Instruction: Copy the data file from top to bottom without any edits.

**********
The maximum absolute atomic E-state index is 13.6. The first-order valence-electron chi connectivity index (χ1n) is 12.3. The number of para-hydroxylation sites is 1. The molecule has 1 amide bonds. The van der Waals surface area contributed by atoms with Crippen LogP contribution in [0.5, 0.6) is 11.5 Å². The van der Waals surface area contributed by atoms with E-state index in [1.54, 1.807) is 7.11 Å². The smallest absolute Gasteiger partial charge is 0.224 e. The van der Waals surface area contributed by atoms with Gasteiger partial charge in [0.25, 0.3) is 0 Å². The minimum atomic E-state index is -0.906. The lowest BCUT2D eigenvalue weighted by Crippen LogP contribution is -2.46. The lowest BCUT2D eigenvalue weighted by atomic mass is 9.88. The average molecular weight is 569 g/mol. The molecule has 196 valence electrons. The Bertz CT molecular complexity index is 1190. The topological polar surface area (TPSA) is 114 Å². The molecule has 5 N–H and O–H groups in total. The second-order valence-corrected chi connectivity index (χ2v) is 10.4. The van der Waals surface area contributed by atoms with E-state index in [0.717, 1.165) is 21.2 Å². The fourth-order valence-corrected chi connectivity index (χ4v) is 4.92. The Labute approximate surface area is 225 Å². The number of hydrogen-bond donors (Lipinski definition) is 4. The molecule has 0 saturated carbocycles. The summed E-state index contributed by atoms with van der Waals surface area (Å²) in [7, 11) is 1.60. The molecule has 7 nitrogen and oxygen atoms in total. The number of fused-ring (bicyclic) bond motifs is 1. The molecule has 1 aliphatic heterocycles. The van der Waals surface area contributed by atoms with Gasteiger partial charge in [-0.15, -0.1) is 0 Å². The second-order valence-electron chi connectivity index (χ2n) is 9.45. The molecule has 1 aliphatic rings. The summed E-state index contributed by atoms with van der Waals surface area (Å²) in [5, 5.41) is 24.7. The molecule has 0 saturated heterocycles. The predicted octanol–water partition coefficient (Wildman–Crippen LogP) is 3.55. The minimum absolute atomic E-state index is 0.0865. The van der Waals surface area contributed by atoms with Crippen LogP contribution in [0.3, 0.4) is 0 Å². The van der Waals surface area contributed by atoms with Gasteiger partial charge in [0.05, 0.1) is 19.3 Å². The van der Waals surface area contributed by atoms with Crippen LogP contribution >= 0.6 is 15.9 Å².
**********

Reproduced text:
The maximum absolute atomic E-state index is 13.6. The first-order valence-electron chi connectivity index (χ1n) is 12.3. The number of para-hydroxylation sites is 1. The molecule has 1 amide bonds. The van der Waals surface area contributed by atoms with Crippen LogP contribution in [0.5, 0.6) is 11.5 Å². The van der Waals surface area contributed by atoms with E-state index in [1.54, 1.807) is 7.11 Å². The smallest absolute Gasteiger partial charge is 0.224 e. The van der Waals surface area contributed by atoms with Gasteiger partial charge in [0.25, 0.3) is 0 Å². The minimum atomic E-state index is -0.906. The lowest BCUT2D eigenvalue weighted by Crippen LogP contribution is -2.46. The lowest BCUT2D eigenvalue weighted by atomic mass is 9.88. The average molecular weight is 569 g/mol. The molecule has 196 valence electrons. The Bertz CT molecular complexity index is 1190. The topological polar surface area (TPSA) is 114 Å². The molecule has 5 N–H and O–H groups in total. The second-order valence-corrected chi connectivity index (χ2v) is 10.4. The van der Waals surface area contributed by atoms with E-state index in [0.717, 1.165) is 21.2 Å². The fourth-order valence-corrected chi connectivity index (χ4v) is 4.92. The Labute approximate surface area is 225 Å². The number of hydrogen-bond donors (Lipinski definition) is 4. The molecule has 0 saturated carbocycles. The summed E-state index contributed by atoms with van der Waals surface area (Å²) in [7, 11) is 1.60. The molecule has 7 nitrogen and oxygen atoms in total. The number of fused-ring (bicyclic) bond motifs is 1. The molecule has 1 aliphatic heterocycles. The van der Waals surface area contributed by atoms with Gasteiger partial charge in [-0.15, -0.1) is 0 Å². The second-order valence-electron chi connectivity index (χ2n) is 9.45. The molecule has 1 aliphatic rings. The summed E-state index contributed by atoms with van der Waals surface area (Å²) in [5, 5.41) is 24.7. The molecule has 0 saturated heterocycles. The predicted octanol–water partition coefficient (Wildman–Crippen LogP) is 3.55. The minimum absolute atomic E-state index is 0.0865. The van der Waals surface area contributed by atoms with Crippen LogP contribution in [0.3, 0.4) is 0 Å². The van der Waals surface area contributed by atoms with Gasteiger partial charge in [0.05, 0.1) is 19.3 Å². The van der Waals surface area contributed by atoms with Crippen LogP contribution >= 0.6 is 15.9 Å².